The Shakespeare-inspired Elvis Presley pastiche All Shook Up is too inconsequential and ridiculous - gloriously so - to feature anything resembling a moral. But if pressed, you could probably fashion one from the words of its motorcycle-riding hero, Chad: "It's like my daddy used to say: 'In the right light, with the right liquor, anyone can fall for anyone.'"
Get rid of the liquor, and that pretty much sums up this spectacularly silly musical/comedy, currently being presented by the Quad City Music Guild, and among the most joyous Guild shows I've yet been privileged to see. Directed by Bob Williams, it's one of those deliriously entertaining productions in which you can hardly decide whether the performers or the audience is having the better time, but I'm putting my money on the audience, because we're the ones lucky enough to experience the proceedings in full. Graced with an absolutely outstanding cast, All Shook Up is so chockablock with jokes - verbal, visual, and musical - that the only way to catch them all would be to see the show more than once. Which, by the by, wouldn't be the world's worst idea.
Using the Bard's Twelfth Night as a blueprint, author Joe DiPietro's farcical revue incorporates more than two dozen Presley hits in a comedy of unrequited love, mistaken identity, and gender confusion. And while the complications of its plot are easy to follow, a comprehensive explanation of them doesn't really require a synopsis so much as a schematic. You see, there's this mechanic named Natalie (played here by Melissa Anderson Clark). Natalie has a nerdy best friend, Dennis (J. Adam Lounsberry), who's secretly in love with her. Natalie, though, is in love with the roustabout biker, Chad (Bryan Tank). Chad, though, is in love with the prim museum curator, Sandra (Shana Lavino). Sandra, though, is in love with Chad's new best friend, Ed. And Ed is actually Natalie, who has disguised herself as a boy to get closer to Chad.
Meanwhile, Sandra is also being pursued by Natalie's father, Jim (Mike Millar), who's adored by diner owner Sylvia (Jackie Madunic), who's the mother of waitress Lorraine (Cara Chumbley), who's in love with military brat Dean (Andy Gibb Clark), who's the son of town mayor Matilda (Heidi Pederson), who's in league with town sheriff Earl (Todd Weber), whose job is to enforce the town's strict no-sex, no-deviance, and no-no-no-rock-'n'-roll edicts. And that, my friends, is All Shook Up - although, in Act II, things do get a bit more complex.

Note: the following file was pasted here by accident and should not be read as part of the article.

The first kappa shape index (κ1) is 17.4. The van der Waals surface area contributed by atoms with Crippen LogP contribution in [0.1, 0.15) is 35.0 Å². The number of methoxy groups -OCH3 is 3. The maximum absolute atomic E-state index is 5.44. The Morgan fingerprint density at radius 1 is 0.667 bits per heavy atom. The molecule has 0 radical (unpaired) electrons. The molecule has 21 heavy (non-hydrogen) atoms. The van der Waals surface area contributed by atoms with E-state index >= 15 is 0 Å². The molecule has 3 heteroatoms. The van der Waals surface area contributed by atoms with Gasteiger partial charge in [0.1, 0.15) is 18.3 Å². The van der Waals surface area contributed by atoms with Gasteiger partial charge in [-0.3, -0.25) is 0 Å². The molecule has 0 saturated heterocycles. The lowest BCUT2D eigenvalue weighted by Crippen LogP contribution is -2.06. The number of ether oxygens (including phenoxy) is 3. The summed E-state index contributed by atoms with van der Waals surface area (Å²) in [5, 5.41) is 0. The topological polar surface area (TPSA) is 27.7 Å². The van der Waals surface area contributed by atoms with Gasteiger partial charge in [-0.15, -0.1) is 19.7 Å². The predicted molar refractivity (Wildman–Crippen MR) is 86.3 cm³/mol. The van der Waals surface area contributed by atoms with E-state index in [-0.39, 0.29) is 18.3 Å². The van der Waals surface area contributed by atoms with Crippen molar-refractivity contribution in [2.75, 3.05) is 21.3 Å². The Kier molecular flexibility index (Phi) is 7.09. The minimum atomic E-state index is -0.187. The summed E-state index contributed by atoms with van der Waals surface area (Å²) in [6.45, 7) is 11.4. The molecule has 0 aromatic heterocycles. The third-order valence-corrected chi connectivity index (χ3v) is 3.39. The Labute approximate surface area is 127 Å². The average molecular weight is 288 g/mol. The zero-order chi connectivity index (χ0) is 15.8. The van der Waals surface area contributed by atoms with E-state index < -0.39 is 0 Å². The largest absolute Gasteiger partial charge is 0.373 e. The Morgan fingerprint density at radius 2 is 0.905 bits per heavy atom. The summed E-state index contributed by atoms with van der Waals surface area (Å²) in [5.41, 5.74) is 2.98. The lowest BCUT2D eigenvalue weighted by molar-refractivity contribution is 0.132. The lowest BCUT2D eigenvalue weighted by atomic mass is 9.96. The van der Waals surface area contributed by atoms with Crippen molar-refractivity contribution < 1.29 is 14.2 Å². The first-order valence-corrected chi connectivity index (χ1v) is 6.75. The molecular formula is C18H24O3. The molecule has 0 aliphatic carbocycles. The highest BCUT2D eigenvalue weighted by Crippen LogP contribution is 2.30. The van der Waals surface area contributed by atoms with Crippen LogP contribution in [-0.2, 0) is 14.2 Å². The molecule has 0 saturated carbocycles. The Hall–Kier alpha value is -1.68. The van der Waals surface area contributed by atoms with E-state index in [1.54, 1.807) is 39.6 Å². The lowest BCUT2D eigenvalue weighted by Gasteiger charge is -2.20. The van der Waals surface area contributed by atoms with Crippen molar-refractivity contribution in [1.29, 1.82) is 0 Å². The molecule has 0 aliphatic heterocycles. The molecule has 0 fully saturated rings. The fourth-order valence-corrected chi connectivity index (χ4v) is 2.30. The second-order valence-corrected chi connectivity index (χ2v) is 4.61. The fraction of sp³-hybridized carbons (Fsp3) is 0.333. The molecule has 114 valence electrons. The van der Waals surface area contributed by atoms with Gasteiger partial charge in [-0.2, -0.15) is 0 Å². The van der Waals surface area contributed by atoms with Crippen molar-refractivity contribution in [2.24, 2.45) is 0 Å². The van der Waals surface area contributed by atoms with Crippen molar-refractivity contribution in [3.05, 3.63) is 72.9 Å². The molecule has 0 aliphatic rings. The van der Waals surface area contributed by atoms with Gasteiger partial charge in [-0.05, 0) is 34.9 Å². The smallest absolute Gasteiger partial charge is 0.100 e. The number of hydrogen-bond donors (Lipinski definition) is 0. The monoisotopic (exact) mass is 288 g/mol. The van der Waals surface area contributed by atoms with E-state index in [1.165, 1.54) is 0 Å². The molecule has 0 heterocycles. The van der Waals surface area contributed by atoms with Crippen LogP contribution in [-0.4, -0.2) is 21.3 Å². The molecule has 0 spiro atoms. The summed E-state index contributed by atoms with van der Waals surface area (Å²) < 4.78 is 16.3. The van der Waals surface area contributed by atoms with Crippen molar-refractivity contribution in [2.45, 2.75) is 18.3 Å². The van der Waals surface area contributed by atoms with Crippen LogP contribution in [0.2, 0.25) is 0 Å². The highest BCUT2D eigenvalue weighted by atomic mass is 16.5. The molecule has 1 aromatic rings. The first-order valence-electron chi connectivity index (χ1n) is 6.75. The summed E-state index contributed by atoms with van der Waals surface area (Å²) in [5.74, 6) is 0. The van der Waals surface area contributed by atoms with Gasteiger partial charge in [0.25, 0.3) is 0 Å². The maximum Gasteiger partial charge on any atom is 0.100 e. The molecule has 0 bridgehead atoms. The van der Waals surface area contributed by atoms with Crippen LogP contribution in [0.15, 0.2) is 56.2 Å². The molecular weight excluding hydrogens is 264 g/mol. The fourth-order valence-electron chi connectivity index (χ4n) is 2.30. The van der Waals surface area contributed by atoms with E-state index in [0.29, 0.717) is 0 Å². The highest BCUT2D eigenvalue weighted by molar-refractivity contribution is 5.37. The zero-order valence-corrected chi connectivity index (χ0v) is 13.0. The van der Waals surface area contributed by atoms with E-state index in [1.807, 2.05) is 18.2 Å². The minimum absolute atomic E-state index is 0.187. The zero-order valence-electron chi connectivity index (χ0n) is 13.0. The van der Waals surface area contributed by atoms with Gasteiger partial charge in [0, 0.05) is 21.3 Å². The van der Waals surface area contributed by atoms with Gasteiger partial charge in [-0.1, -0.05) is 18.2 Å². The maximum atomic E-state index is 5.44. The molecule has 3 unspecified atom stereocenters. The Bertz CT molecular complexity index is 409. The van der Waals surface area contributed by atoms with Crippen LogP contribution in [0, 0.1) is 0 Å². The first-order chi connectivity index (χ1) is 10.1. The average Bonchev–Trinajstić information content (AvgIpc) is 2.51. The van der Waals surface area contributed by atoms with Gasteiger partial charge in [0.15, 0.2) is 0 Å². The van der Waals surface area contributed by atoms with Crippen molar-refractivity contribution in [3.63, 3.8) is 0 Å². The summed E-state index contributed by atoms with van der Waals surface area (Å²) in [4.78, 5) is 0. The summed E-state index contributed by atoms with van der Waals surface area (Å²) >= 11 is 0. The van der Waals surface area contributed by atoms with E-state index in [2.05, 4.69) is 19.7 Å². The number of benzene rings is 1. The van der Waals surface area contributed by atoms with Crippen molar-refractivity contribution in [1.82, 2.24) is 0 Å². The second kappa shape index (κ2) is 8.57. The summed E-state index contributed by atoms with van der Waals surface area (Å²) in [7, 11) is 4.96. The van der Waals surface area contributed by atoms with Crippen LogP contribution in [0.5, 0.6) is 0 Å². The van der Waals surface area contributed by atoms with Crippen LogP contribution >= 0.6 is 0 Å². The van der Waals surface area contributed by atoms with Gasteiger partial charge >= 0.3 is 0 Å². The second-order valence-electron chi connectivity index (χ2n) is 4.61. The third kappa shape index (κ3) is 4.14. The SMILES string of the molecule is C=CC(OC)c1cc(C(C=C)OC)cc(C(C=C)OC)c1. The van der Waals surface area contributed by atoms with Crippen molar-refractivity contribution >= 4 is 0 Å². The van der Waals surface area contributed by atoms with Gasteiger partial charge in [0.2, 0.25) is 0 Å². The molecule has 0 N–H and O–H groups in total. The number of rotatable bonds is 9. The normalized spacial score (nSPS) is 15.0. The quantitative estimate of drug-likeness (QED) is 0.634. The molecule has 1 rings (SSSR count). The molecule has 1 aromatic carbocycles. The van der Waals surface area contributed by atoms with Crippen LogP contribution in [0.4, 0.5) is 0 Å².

Do I even need to describe how much freaking fun this show is? Probably not, but you should definitely know that for all of its comic ingenuity, All Shook Up is just as ingenious musically. With a storyline strung together via the King's catalog, the song cues are sometimes so ready-made that you laugh (and not derisively) at their goofball obviousness, and sometimes so clever that you roar at their unanticipated perfection. (The romantically anguished "One Night with You" refrain gets more and more riotous the more it's repeated, and the sequence that intertwines "Hound Dog" with "Teddy Bear" is about as smart and witty a musical mélange as could be imagined.)
And when the song selections aren't making you giggle, they might very well be giving you the chills. The fiercely funny Madunic - as explosive here as she was playing Tina Turner for Music Guild's 2007 Beehive - brings the house down with a devastating rendition of "There's Always Me"; Pederson, whose hysterically pert comic readings seem sprinkled with gunpowder, leads a rousing "Devil in Disguise"; and Act I's "Can't Help Falling in Love" finale, sung by nearly everyone in the show's 34-person ensemble, is as harmonically breathtaking and impassioned as the first-act closer to Les Misérables, with the added benefit of being hilarious.